"If the case is not dealt with soon, then there will be no solution. If in the future the condition continues as it is now, I will be ready to resign from the post," da Silva said. In response to the protest launched by his fellow parliamentarian, President Lu-olo said that he appreciated the fact that Mr. da Silva openly and strongly expressed his protest over the work of Parliament's Administration Department. According to Lu-Olo, such protest will be able to improve the work-plan of the visits of the Commissions, adding that as parliamentarians, they have the obligation to strengthen the legislative institution in order to function better and effectively in the future. (STL)
Lu-Olo appealed to MPs to consider TFC seriously and sincerely
President of National Parliament Francisco Guterres "Lu-Olo" appealed to all MPs to consider the policy of Truth and Friendship Commission in a serious and sincere manner. It is reported that the appeal was made in relation to the political statement presented officially by the President of Timor's People Party (PPT), Jacob Xavier in yesterday's plenary session.
PPT's statement stated that those who demand that the United Nations establish an international tribunal, means that they wish to have war again with Indonesia, adding that if justice is put aside, then Timor-Leste wants to create friendship with Indonesia in order to live in prosperity in the future. "For us, as the people's representatives, it is important that we analyse TFC's policy from various perspectives, " Lu-Olo said. In addition, Lu-Olo said that since it is democracy, it will be much better to create space for civil societies to express their opinions on CTF. "Let them speak. Then, we will look into the matter and consider how to make decisions in favour of the people's interests." (STL)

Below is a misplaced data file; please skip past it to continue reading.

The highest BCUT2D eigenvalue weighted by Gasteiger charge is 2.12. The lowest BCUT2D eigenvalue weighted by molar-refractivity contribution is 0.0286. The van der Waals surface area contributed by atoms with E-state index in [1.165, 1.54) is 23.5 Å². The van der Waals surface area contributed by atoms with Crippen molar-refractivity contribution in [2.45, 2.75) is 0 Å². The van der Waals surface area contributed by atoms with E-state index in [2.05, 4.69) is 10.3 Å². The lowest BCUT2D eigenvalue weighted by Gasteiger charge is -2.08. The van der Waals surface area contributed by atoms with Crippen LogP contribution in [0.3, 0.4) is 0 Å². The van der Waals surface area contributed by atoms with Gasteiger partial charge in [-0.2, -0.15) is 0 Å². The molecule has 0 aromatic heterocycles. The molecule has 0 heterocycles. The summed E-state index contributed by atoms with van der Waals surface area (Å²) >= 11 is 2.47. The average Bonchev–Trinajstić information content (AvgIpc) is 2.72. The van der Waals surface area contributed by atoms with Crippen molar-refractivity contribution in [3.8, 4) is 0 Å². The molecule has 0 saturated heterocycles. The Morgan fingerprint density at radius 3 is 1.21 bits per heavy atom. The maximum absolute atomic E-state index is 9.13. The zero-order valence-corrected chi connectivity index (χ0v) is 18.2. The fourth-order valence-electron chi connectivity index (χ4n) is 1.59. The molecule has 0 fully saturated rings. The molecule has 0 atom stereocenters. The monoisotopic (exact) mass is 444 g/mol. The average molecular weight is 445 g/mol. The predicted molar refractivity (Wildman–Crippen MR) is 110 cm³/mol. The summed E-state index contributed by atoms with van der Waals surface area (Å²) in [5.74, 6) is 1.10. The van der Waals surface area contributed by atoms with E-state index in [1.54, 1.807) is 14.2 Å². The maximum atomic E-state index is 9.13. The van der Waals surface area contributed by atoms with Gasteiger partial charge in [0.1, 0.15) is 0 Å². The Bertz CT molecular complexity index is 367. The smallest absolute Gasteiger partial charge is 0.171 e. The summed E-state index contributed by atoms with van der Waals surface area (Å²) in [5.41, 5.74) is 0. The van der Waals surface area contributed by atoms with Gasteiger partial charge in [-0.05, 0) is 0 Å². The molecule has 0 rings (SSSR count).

Martins: Police intervene Timor Block Building due to security
PNTL Commander Paulo Fatima Martins said the police intervened against lawyer Angelo Neves of NGO Advokasaun Tane Timor because of mobilising people to enter a residential/property area without authorisation. Martins said the tranquility of those living in the area was disrupted by the workers and added that the detention of the lawyer was legal. "First the police ordered the lawyer to leave the area, but he reacted against the police, they thus had to take other measures to defend themselves," the PNTL commander said. (STL)
Vice Minister, Barris: PNTL will establish another 15 border posts and will recruit in Jan. 2006
Speaking after his meeting with the Commission B of the National Parliament, Vice Minister of Interior, Alcino Barris, told media that as of January 2006 PNTL will start a new recruitment process of police officers in order to enhance the requirement of police personnel at the border areas. It was also reported that apart from Vice Minister Alcino Barros, the General Commandant of PNTL and the Director of Immigration also attended the meeting. Meanwhile, TP reports Vice Minister Barris as confirming that PNTL will also try to establish 15 border posts in the regions of Suai, Maliana and Oecussi districts. (STL, TP)
TVTL News Headlines 21-12-2005